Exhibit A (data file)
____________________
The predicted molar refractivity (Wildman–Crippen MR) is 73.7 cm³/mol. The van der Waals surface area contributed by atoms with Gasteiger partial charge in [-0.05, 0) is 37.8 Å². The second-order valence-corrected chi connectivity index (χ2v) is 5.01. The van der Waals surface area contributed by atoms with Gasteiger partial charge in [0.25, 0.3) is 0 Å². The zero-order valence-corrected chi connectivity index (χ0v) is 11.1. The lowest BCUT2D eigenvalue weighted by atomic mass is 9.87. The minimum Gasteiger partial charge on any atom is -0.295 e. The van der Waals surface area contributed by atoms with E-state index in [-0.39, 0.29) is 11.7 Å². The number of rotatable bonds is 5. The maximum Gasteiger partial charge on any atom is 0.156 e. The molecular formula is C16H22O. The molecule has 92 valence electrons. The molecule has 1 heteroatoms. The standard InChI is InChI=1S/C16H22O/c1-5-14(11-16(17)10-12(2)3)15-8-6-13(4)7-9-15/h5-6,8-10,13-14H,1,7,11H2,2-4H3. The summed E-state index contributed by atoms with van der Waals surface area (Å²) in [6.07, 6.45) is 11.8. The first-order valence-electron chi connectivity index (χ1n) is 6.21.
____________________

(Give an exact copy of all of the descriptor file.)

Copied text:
The predicted molar refractivity (Wildman–Crippen MR) is 73.7 cm³/mol. The van der Waals surface area contributed by atoms with Gasteiger partial charge in [-0.05, 0) is 37.8 Å². The second-order valence-corrected chi connectivity index (χ2v) is 5.01. The van der Waals surface area contributed by atoms with Gasteiger partial charge in [0.25, 0.3) is 0 Å². The zero-order valence-corrected chi connectivity index (χ0v) is 11.1. The lowest BCUT2D eigenvalue weighted by atomic mass is 9.87. The minimum Gasteiger partial charge on any atom is -0.295 e. The van der Waals surface area contributed by atoms with E-state index in [-0.39, 0.29) is 11.7 Å². The number of rotatable bonds is 5. The maximum Gasteiger partial charge on any atom is 0.156 e. The molecular formula is C16H22O. The molecule has 92 valence electrons. The molecule has 1 heteroatoms. The standard InChI is InChI=1S/C16H22O/c1-5-14(11-16(17)10-12(2)3)15-8-6-13(4)7-9-15/h5-6,8-10,13-14H,1,7,11H2,2-4H3. The summed E-state index contributed by atoms with van der Waals surface area (Å²) in [6.07, 6.45) is 11.8. The first-order valence-electron chi connectivity index (χ1n) is 6.21.